Innovators and experts continue to shape the future of longevity

Dominika Wilczok reports on lifestyle interventions and the role of AI from Founders Longevity Forum in London.

As the discussions continued at today’s Founders Longevity Forum, attendees eagerly returned to their seats to hear from esteemed speakers Joanna Bensz, Amy Killen and Sara Pazin. The trio delved into the practical applications of longevity medicine, emphasizing the significance of lifestyle choices, mental health and clinical practice intricacies. Amy Killen stressed the importance of providing patients with early wins to maintain their engagement, while Joanna Bensz cautioned against overwhelming patients with too many interventions, which could counteract the goal of promoting longevity.

Phil Newman and Federico Luna drew the audience’s attention to the critical role of science communication, engaging the audience with a simple question: “Raise your hand if you’ve heard of XX.” Federico succinctly summed it up: “What use is your research if no one knows about it?”

The atmosphere shifted noticeably during the startup pitch session – given the forum’s mission to bridge connections between investors and CEOs, it was no surprise the room was filled to capacity. Eat your heart out Taylor Swift – Simon Sakhai, founder of Jung+, captivated the audience with his direct and spirited presentation, prompting a forest of smartphones in the air as people tried to capture the moment.

Bruno Balen offered a more reflective, grounding approach, introducing an algorithm focused on aging through microbiome insights. The founder of Ani Bio, which is fresh from its inaugural clinical trial, highlighted the intersection of aging hallmarks, microbiome research and AI.

Mattias Bernow, CEO of Cellcolabs, shared insights on the potential of stem cells, revealing that his open-source company has halved prices; he also highlighted the company’s impressive advisory board, noting that Cellcolabs is already marketing its industrially produced stem cells in five countries.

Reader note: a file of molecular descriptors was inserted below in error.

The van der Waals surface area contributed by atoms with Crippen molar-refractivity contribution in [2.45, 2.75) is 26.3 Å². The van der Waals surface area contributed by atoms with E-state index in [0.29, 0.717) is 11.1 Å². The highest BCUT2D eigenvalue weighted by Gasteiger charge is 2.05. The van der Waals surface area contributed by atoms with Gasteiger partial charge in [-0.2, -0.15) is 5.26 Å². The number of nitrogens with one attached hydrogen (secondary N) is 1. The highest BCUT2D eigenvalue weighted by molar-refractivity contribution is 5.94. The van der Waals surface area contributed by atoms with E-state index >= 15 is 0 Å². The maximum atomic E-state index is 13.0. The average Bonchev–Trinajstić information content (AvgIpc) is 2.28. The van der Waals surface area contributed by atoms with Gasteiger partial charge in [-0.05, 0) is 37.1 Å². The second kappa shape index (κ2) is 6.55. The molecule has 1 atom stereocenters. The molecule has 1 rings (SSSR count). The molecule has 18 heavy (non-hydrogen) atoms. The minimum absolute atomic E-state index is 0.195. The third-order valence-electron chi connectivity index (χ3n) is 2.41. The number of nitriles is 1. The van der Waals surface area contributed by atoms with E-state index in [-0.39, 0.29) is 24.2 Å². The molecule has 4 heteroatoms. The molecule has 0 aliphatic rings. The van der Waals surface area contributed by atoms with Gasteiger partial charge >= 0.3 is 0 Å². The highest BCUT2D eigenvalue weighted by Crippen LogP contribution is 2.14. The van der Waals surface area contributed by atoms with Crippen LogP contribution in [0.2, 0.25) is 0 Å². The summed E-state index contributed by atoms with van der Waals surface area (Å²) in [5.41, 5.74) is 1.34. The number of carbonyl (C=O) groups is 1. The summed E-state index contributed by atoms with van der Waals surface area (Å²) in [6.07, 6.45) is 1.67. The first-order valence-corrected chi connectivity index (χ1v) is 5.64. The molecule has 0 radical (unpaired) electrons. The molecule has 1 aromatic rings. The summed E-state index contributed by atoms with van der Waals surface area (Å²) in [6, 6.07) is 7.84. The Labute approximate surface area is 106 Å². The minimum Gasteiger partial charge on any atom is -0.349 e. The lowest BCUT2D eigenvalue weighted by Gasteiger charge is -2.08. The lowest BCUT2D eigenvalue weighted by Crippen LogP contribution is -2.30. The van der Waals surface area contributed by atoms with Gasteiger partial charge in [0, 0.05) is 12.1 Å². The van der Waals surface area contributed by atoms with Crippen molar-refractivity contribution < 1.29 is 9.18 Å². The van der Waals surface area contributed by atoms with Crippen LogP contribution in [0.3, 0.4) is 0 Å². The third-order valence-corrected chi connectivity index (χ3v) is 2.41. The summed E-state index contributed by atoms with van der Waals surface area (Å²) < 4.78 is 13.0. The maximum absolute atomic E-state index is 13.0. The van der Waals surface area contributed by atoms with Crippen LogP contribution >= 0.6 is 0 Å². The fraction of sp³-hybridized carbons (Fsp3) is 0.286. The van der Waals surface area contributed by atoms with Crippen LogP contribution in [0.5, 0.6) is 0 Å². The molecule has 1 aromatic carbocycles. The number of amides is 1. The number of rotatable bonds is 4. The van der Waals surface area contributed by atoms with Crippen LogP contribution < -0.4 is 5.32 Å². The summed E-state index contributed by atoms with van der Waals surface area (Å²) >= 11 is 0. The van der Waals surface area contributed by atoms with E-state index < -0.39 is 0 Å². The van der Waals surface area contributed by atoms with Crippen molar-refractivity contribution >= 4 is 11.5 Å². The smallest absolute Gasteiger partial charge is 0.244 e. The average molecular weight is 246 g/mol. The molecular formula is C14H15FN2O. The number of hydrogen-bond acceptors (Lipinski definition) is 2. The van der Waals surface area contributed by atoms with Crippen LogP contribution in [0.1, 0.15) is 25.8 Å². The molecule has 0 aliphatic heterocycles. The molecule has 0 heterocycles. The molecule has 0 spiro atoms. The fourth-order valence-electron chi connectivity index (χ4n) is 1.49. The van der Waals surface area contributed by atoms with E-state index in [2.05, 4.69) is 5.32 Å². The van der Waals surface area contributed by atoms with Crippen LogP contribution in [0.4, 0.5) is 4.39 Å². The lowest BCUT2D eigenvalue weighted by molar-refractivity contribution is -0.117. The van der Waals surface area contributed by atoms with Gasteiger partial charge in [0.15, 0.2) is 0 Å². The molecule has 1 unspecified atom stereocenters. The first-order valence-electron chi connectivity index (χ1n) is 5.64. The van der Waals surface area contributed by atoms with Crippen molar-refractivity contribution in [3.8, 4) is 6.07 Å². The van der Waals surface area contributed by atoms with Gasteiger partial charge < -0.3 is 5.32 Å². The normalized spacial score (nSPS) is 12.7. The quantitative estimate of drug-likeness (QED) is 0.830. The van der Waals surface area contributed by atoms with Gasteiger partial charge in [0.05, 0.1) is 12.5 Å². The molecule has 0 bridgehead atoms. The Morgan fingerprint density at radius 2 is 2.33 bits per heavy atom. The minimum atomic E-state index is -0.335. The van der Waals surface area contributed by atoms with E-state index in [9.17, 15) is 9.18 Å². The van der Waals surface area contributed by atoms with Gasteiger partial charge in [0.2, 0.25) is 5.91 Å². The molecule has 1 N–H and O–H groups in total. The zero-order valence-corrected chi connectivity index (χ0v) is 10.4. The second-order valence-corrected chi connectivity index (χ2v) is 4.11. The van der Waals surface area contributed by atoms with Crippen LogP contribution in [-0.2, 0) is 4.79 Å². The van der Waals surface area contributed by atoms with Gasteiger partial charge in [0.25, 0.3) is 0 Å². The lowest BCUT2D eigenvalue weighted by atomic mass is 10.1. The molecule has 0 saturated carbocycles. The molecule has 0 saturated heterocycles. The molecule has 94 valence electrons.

Under Tamsin Lewis’s moderation, Michael Geer and Bhuvan Srinivasan shared personal stories about fully embracing a longevity-focused lifestyle. They noted that a single 45-minute HIIT workout is insufficient if one sit glued to your desk for the rest of the day. The founders of Humanity Health emphasized that self-perception plays a crucial role – many app users do not see themselves as ‘fitness people’ and so struggle to engage with gamified longevity tools. Others with tech and gaming experience find it easier to embrace longevity tools.

However, diet, exercise, and healthy habits alone might not suffice for significantly extending lifespan. Jordan Shlain characterized these actions as tactics rather than a comprehensive longevity strategy. On a panel with Alex Zhavoronkov and Lara Lewington, Shlain suggested that AI-driven drug discovery, pharmacogenomics and big data might offer a solution. They emphasized the need for human proof-of-concept studies, clinical readouts and regulatory approvals to truly accelerate progress in the field.

As the morning sessions concluded, attendees headed for a well-deserved lunch break, hopefully free from ultra-processed foods – this is a longevity forum, after all!

Catch up with more proceedings from the day! Read PART ONE HERE and PART THREE HERE.

About Dominika Wilczok

With a background in using AI for early Alzheimer’s detection, advocating against ageism, and establishing an NGO centered around Healthy Longevity, for 5 years, Dominika has been working to close the healthspan-lifespan gap. Her current work encompasses longevity medicine, and AI-driven approaches to end aging, and you can watch her TEDX talk on longevity medicine, aging research and AI HERE.